We Salute Amiens

Posted on Jan 12, 2014 by


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      Despite everything it’s had thrown at it, Amiens has survived. As has its magnificent cathedral which, unusually, was not vandalised during The French Revolution.

      The next test came in 1870 when Amiens was invaded and occupied by Prussia. It was occupied again by Germany during WWI. In WWII it was occupied by both the Allies and Germans.

      In 1914 Amiens was the Advance Base for the British Expeditionary Force. Captured by the Germans in August, it was retaken by the French in September. The proximity of Amiens to the Western Front and its importance as an important rail hub, made it a vital British logistic centre during the Battle of the Somme in 1916 until Amiens was bombarded by German artillery and aircraft. More than two thousand buildings were destroyed. On 8 August 1918, the Battle of Amiens was the opening phase of the Hundred Days Offensive, which led directly to the Armistice with Germany that ended WWI.

      Amiens troubles were not over. In WWII Amiens was defended by a British Territorial Army 7th Battalion Royal Sussex Regiment until it was captured by the Germans in May 1940 following two days of heavy air raids. In February 1944, British aircraft bombed the prison in Amiens to free members of the French Resistance in Operation Jericho.

      Prior to the Normandy landings, when Allied aircraft concentrated on disabling communications in occupied France, the important railway junction south of Amiens was attacked by RAF bombers on the night of the 12 June causing yet more damage. It was not until Amiens was liberated on 31 August 1944 that the rebuilding of this battered and beleaguered city could begin.

      Somehow, the magnificent cathedral which was built in the 1200s overlooking the Somme survived. Although it had lost much of its original stained glass during bombing raids, the wonderful Gothic sculptures, twenty two life size kings, which stretch across the façade are still there. In the 1990s, during laser cleaning, it was discovered that the façade was originally painted in bright colours so a technique was perfected to determine their exact make-up. During Son et Lumière, clever, sophisticated lighting projects the colours on to the statues bringing them to ‘life’. Awesome. Like Chartres and unlike Rouen, the facade has not been desecrated by huge, ugly boxes.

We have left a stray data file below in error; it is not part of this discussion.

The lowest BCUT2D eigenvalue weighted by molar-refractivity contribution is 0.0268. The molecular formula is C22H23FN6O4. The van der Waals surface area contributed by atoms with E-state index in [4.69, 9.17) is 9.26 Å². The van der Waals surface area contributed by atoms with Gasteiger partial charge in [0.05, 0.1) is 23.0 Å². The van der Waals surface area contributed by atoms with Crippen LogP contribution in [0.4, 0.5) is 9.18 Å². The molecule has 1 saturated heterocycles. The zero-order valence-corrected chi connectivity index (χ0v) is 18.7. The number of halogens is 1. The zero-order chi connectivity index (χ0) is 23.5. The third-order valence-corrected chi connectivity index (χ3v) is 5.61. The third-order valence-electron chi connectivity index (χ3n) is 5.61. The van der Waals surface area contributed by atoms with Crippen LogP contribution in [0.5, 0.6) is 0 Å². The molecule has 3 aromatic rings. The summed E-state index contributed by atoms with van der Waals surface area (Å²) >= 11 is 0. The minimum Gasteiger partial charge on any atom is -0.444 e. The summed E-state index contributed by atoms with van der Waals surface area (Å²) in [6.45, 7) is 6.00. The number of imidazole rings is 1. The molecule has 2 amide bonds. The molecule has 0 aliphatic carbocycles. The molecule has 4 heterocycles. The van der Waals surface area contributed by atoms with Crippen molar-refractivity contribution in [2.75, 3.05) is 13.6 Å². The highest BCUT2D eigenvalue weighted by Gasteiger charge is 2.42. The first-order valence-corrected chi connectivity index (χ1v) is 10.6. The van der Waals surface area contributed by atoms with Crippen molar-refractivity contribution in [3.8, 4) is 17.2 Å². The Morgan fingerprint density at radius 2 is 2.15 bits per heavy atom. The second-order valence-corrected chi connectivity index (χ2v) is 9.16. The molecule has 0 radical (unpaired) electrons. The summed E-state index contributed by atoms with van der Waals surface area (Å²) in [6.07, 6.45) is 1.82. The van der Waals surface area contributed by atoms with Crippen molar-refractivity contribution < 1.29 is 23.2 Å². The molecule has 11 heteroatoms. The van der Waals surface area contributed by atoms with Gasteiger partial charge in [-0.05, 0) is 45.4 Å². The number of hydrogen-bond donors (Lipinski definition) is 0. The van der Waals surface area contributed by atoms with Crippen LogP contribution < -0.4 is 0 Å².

A cathedral reliquary, said to contain the head of John the Baptist, still pulls in the tourists. The mummified face is protected by a large polished crystal. Another Must See is the delightful Weeping Angel on a tomb behind the high altar. Sculpted in the 1620s, the podgy very well fed cherub has his hand on an hour-glass to symbolize the brevity of life. His elbow rests on a skull symbolizing death. Known as The Weeping Angel of Amiens – Amiens has reason enough to weep – a postcard of it was sold as a souvenir to soldiers serving on the Somme during WWI.

      Jules Verne, hero to sci-fi fans, spent the last thirty four years of his life in Amiens. In May 1856, Verne was in Amiens to be best man at the wedding of a friend. He stayed with the bride’s family and found himself attracted to the bride’s sister, a widow of twenty-six with two young children. The couple married in 1857. Verne was elected to the city council which he served for fifteen years. He is buried in Amiens where he died in 1905.

      Journey to the Centre of the Earth was published in 1864, Twenty Thousand Leagues Under the Sea in 1869 and Around the World in Eighty Days in 1872. 

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